Our final stop for the evening was the Pompier ball, an outdoor party put on by the fire stations of Paris. This was a proper party, with people hanging out the dancing, singing, and hanging out the windows. After waiting in line for an interminably long time, we were swept up in a mob of some Parisian footballers and eventually spit out back onto the streets around 3:15 am.

When we finally rolled into bed, sweaty and tired, the dogs were barkin’.


American in a China Shop

For someone who tried to make a point of not stepping on too many toes, and thereby fulfilling certain unflattering American stereotypes, during my visit to Paris, it was a bit ironic that my stay in the city ended with me quite literally running over a Parisian’s foot with my suitcase in our dash to the subway Monday morning.

“Poutain!” he spat out at me (which, I’ve since learned from Urban Dictionary, is “French for bitch/whore/slut”). The French word for “hey man, sorry about that” eluded me, so a dumb stare and some muttered English had to suffice as substitutes. I don’t think he was satisfied.

It was the last in a series of moments that showed me I was in decidedly unfamiliar territory. Apparently, you don’t need an “Iowa Hawkeyes” t-shirt and a camera around your neck to be identified as an American. It was pretty well understood, as I approached any Frenchman, that whatever business was to pass between us would be transacted in English—though they made no secret of their annoyance at that fact.

Still, I couldn’t help but appreciate the source of their disdain. The French have a value system to which they adhere every bit as fervently as we hold the ideals of patriotism and hard work as uniquely American. Children are expected to be serious, like the eight-year-old boy lunching next to us in a café, whose calmness and manners made his American contemporaries look like they deserved every bit of this current trend in parenting. (For those Mooney family members reading, hiking boots to the face and requests for house-shaped sandwiches would likely not be tolerated). Manners and cultural development are extremely important to the Parisians, and from what I could tell, much of those values are derived from the city of Paris itself and in the art and architecture that makes it unique.

It was suggested to me that the French surrendered prematurely to the Germans in World War II in order that Paris would not be reduced to rubble by the advancing blitzkrieg—in American terms, a singularly cowardly, superficial, and typically French act. But when so much of the national spirit is wrapped up in the city’s old stones, one must at least recognize that the truth isn’t quite so simple. Parisians are fanatically proud of their city, reflected in the disgust with which our host, Etienne, regarded a glass façade tacked on somewhat tastelessly to the classic limestone of a Parisian building. “It is terry-bull,” he lamented, shaking his head.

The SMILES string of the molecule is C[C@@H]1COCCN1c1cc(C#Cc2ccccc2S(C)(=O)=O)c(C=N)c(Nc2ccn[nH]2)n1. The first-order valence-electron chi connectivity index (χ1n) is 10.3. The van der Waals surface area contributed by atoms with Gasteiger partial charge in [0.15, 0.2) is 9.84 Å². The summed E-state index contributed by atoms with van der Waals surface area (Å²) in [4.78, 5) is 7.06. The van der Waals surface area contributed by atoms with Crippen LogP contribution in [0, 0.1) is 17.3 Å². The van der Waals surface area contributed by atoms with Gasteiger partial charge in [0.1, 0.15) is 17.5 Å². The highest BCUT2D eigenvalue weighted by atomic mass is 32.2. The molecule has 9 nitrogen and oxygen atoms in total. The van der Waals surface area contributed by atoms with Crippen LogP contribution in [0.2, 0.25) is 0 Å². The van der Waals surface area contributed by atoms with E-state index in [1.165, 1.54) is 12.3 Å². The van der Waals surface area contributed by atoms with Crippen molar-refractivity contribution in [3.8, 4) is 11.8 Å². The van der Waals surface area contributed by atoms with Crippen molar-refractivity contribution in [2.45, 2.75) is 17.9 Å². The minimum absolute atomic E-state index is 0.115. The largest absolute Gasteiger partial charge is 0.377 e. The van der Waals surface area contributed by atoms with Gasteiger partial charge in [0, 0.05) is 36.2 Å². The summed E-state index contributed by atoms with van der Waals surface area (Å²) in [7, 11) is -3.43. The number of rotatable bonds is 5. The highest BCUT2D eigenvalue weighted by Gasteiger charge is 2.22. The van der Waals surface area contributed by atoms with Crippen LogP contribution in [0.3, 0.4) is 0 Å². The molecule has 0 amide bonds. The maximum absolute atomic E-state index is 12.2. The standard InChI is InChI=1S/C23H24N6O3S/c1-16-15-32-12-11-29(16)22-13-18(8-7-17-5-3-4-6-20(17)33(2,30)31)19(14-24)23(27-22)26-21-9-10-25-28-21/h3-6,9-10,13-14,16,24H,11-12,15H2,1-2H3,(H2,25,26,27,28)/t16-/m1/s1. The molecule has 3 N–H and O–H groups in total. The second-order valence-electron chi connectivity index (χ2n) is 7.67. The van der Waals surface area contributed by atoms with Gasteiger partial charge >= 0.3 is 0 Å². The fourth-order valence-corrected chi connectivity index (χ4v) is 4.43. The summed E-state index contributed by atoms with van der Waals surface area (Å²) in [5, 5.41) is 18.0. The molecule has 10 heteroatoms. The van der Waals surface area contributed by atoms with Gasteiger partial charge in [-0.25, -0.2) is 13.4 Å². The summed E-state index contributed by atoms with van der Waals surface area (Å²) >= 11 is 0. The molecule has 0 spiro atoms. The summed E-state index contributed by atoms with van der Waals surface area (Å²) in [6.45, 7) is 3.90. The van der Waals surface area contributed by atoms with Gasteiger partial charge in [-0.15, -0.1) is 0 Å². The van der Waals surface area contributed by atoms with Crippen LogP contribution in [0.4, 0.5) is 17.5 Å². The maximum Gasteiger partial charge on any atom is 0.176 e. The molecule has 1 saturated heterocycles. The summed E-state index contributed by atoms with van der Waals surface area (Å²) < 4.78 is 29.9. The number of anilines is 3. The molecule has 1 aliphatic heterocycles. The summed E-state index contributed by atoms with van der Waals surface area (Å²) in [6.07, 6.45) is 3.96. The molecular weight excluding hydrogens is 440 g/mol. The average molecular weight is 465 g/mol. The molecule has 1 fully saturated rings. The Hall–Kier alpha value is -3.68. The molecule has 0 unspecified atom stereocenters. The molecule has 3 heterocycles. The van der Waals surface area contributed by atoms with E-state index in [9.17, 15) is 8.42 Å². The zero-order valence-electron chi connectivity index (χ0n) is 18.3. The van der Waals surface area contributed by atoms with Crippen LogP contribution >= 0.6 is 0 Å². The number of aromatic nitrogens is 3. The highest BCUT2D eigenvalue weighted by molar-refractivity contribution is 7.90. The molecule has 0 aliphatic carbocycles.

For them, Paris, and French culture as a whole, represents the pinnacle of culture and an appreciation of life’s finer things. And after touring the Louvre and the Musee d’Orsay, even with a pretty elementary understanding of art, it’s pretty clear that they’re not that far off. Maybe they don’t have to be so damn absorbed in their cultural breeding all the time, but it’s nice to know that principle, though in a form quite different from what I’m used to, still lives so strongly in some part of the world.

So I can’t be offended by my French waiter’s frustrated sighs when I jab my finger at my menu like a toddler picking out a new set of Lincoln Logs; I have a necessarily shallow appreciation of his environment and what it means to him. Those are the same sighs I breathe myself when a horde of Chinese tourists, with their goofy SARS masks (yeah, that’s still around) and picture poses, blocks my path on the way to class. They don’t mean any harm; they’re just looking to enjoy themselves (though I’d like to think Hello Kitty backpacks are ridiculous in any culture).